America’s largest demographic conference was held last week to discuss new demographic trends shaping the world. One research presentation focused on the increasing numbers of couples who choose to live apart in a committed relationship. Evidencing the increasing prevalence of the trend, a new category called “Living Apart Together”(LAT) is apparently emerging.
LAT unions are relationships between unmarried partners who live in separate households but identify themselves as part of a couple. The definition potentially encompasses young people who choose not to live together until a later date, elderly people who may describe themselves as in a dating relationship for companionship only, as well as middle aged people who choose to live apart because they have been married before, are set up in their own home and possibly already have children whose best interests are their main priority.
Researchers at the National Center for Marriage and Family Research estimate that up to 40% of adults in dating relationships are Living Apart Together in the United States. Similar research has found that over a third of adults in Europe are doing so. Most are over 35, own their own homes and have been married before, with researchers commenting that “LAT relationships are gaining momentum among middle-aged and older adults who may have less to gain from cohabitation or marriage,” Most LATs say that it is very unlikely, unlikely, or they do not know if they will ever marry.
In-depth interviews have found that divorced persons often prefer non-residential partnerships because they are reluctant to give up their autonomy, want to avoid falling into habits that they associate with their previous relationship, or wish to achieve greater gender equity in the division of household work. Yet, one ponders whether such couples feel truly fulfilled in a mutually self-giving relationship, or are they lonely or distrustful?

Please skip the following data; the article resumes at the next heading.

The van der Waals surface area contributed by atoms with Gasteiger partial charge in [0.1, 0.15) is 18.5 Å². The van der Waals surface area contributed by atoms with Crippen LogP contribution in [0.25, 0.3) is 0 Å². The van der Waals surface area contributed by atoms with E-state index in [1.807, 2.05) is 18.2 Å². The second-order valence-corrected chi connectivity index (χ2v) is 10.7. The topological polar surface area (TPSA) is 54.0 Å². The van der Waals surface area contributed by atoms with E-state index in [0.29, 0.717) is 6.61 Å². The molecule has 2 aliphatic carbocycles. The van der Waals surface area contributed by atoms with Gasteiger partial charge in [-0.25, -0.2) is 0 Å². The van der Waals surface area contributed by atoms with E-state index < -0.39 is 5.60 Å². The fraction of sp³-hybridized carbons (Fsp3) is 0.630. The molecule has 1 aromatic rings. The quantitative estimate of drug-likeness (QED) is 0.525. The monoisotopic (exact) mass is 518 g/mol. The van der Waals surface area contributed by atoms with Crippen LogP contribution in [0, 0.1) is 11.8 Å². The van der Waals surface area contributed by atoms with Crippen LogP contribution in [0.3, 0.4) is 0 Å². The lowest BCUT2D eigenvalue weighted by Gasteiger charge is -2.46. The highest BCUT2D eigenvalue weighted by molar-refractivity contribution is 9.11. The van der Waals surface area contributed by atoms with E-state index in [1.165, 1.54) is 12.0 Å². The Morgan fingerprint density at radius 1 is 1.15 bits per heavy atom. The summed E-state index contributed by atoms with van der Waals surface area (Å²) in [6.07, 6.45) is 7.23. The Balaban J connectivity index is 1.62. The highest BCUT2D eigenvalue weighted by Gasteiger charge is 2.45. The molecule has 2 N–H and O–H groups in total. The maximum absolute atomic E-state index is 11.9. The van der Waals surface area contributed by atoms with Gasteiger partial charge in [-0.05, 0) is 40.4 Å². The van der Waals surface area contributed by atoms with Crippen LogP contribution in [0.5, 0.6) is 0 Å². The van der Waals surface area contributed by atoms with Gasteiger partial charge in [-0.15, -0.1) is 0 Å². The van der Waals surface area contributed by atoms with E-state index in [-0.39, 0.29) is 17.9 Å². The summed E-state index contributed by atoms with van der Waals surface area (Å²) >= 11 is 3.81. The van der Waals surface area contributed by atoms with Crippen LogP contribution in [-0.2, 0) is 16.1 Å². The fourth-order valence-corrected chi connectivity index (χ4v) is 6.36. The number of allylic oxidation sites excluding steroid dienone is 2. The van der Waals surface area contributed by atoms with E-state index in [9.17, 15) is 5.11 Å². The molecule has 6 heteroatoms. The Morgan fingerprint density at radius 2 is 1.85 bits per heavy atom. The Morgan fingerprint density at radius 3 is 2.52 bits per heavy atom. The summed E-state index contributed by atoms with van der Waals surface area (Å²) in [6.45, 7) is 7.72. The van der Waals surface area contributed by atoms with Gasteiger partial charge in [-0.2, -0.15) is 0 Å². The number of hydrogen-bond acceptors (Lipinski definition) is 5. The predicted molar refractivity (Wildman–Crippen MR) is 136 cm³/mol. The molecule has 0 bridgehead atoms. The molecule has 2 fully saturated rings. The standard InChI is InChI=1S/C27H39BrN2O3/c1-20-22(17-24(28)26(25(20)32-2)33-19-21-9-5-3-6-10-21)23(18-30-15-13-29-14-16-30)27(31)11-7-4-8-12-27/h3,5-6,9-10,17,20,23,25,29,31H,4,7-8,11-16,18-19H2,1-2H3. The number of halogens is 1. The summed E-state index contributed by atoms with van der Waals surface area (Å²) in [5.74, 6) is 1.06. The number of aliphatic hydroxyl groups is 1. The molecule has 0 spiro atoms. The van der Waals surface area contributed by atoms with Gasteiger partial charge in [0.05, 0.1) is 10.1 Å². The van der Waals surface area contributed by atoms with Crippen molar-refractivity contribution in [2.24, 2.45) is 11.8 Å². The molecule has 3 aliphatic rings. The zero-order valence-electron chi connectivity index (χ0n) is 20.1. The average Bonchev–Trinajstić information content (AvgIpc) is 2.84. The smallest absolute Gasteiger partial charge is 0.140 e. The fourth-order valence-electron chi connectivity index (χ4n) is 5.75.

Some researchers argue that the label “Living Apart Together” challenges the longstanding assumption of most Western demographic research that two people must live in the same household to be considered a couple, and that extending this observation to recognize that couples do not always live together will enhance our understanding of families in the 21stcentury.
While it’s thought-provoking to observe trends and their effect on society and our children, do we really need to bother ourselves recognising and labelling all these different categories? Some of the research seems to go to great pains to never miss a possible category of human relationship. Adults are free to make choices about all sorts of relationships, but the State has historically only had an interest if it is for the protection and well-being of children, as in marriage.
Nevertheless, the effect on children, the elderly and on human happiness of this rising phenomenon is of interest. It is sad that increasing numbers of people feel they have to settle for what can only be ‘second-best’ in the majority of situations. Especially if it is because one or other of the couple feels they cannot fully commit because a previous failed relationship has scarred them or because children are being juggled between separated parents. The largest percentage of LAT couples seem to be in this category. To not marry and live together could also be seen as wasteful of resources such as housing. On the other hand, would an increase of elderly people in ‘companionship’ relationships after their life long partner has died necessarily be a bad thing?